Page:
I’m not sure who brought this up but I was fascinated to hear how Facebook has been specifically designed to elicit an “ah-ha” moment from the user, an ah-ha moment which Facebook knows will convert a registered user into an active user. The Facebook blog has more details but I’ve pulled my favourite passages:
Last year, we brought in some users to test our registration flow. The tests were going all right until we got a woman who had the worst experience. Everything that went wrong did. She got a tough captcha, had trouble logging into her webmail account, and got error after error when filling out the forms.
But then something awesome happened. She got asked some basic information about where she went to high school, and in the next screen, her face just lights up because she saw someone she recognized as a suggestion. As a result, we designed an entire roadmap around that ah-ha moment.
Another ongoing test is to eliminate everything before the a-ha moment. Just type in your e-mail and we’ll try to show you people you could be connected to. This way, you don’t lose the people who would otherwise be frustrated by having to go and confirm the account.
A third thing we’ve done is to get friends to suggest actions that help a new user progress through Facebook. An example is suggesting friends and/or profile pictures for a new user. Today, we pump 4 million friend suggestions per day.
The feedback cycle for getting a user from new user to very engaged and active user is important, but a lot of this hearkens from game design. Game design is really advanced in this respect. The game Spore is a great example. in the beginning, you just eat things and grow, and try not to get eaten. It’s very simple. If you succeed, you got to the next level which is more sophisticated, with more options and more rewards.At Facebook, the high-level feedback cycle is around sharing. You post stuff, you get comments and likes from friends, and this drives you to post and share even more stuff.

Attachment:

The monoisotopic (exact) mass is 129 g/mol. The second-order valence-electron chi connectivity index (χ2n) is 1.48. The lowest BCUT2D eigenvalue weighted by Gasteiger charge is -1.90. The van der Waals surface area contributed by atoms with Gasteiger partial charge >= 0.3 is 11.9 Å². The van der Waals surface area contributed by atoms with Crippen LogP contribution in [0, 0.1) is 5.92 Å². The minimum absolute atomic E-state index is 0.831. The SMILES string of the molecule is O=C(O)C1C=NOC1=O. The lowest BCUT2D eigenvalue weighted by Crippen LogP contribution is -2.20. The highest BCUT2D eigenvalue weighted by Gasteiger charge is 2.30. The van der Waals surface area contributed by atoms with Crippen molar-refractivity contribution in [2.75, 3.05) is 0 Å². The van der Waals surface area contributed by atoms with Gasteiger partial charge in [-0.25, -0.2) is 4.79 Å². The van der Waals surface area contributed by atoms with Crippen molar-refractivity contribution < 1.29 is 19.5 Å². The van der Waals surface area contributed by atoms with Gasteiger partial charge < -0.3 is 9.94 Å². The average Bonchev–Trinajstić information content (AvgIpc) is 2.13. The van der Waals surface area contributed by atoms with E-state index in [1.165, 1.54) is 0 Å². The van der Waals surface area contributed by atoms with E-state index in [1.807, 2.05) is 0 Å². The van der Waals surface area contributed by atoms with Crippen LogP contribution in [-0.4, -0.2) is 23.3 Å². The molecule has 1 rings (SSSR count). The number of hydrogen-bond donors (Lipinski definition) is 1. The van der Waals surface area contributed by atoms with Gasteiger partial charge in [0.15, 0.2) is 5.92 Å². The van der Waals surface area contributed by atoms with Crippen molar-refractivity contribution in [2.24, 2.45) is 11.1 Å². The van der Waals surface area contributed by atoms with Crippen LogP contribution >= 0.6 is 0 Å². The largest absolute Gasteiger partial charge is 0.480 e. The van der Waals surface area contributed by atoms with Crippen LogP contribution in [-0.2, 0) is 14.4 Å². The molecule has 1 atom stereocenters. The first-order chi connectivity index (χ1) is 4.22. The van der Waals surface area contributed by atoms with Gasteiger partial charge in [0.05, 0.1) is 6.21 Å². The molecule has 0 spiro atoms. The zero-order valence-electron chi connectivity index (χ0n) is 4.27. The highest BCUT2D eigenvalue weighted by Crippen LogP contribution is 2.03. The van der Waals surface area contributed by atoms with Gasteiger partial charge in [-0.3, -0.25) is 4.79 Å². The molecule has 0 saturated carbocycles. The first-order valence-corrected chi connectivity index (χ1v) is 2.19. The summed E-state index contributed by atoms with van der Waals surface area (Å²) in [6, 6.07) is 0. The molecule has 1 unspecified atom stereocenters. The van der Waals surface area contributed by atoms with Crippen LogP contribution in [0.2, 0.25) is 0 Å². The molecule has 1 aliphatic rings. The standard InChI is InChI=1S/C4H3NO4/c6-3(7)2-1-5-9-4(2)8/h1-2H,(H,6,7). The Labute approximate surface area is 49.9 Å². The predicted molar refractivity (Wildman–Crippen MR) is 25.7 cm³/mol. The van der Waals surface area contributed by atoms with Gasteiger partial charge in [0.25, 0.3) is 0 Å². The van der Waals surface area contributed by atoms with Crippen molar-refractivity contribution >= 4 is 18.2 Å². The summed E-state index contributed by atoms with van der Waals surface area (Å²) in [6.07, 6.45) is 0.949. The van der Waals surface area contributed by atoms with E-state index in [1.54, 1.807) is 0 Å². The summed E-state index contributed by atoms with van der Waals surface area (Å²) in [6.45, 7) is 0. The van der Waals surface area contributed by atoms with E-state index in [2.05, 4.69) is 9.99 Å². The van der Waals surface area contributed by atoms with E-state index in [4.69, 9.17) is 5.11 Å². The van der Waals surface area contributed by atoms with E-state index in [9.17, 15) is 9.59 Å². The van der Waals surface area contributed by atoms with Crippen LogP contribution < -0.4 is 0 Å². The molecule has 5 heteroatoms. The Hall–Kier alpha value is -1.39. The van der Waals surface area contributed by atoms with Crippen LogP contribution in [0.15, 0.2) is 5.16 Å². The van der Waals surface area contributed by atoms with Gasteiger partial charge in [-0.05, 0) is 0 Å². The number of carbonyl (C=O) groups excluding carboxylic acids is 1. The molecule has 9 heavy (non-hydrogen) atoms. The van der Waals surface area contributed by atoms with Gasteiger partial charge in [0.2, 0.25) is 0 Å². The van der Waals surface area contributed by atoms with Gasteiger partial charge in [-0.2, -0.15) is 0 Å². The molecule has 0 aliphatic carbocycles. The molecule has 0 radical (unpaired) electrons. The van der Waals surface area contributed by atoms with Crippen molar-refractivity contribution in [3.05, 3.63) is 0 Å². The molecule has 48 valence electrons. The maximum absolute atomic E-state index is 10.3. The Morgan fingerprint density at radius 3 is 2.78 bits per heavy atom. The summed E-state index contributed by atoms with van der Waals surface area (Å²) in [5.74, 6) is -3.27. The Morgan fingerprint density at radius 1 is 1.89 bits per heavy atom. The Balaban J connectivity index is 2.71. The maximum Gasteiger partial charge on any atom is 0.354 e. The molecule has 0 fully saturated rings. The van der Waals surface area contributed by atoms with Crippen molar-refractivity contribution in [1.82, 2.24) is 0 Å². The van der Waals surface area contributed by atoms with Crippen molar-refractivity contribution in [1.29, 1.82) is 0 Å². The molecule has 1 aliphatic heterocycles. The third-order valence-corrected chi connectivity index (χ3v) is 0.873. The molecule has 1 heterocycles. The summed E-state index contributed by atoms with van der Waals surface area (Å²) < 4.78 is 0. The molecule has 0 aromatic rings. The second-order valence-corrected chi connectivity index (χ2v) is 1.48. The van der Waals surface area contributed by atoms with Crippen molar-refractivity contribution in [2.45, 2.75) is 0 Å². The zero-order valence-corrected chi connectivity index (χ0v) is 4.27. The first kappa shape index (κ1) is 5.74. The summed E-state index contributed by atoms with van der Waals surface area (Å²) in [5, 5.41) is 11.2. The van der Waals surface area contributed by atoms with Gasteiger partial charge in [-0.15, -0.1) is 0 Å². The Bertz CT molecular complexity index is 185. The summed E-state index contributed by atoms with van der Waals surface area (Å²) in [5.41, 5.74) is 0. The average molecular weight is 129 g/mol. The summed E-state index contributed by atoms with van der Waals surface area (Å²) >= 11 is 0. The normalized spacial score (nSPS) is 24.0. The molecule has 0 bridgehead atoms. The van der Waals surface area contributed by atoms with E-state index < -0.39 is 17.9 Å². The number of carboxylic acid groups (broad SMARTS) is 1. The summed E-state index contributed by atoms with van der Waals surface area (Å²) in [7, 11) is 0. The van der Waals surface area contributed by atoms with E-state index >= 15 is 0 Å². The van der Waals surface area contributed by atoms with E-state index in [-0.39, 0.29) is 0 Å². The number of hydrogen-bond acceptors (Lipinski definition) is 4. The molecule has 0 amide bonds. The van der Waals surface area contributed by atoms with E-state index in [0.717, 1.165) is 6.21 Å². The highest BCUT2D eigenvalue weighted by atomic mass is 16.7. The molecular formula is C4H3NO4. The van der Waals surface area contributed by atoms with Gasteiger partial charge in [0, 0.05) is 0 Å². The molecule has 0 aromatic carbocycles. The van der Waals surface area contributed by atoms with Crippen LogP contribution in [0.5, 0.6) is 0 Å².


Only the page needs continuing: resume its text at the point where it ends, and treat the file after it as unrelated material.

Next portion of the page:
Compare and contrast this to Twitter which relies on its “hotness” as a Web start up to get people to join and participate – possibly another reason why 60% of Twitter users stop using the service after the first month.
quit twitter day would be way more effective than quit facebook day. FB integrates itself into your life; twitter is a fun diversion
To quickly unpack that throwaway comment, Facebook is designed to spark an emotional reaction and connection; it makes it easy for you to become addicted. Twitter makes you work for your addiction and, if we know anything about people, it is that we don’t work for much. It’s an interesting contrast considering they are, ostensibly, two services built around the same thing – sharing information and having your network validate that sharing.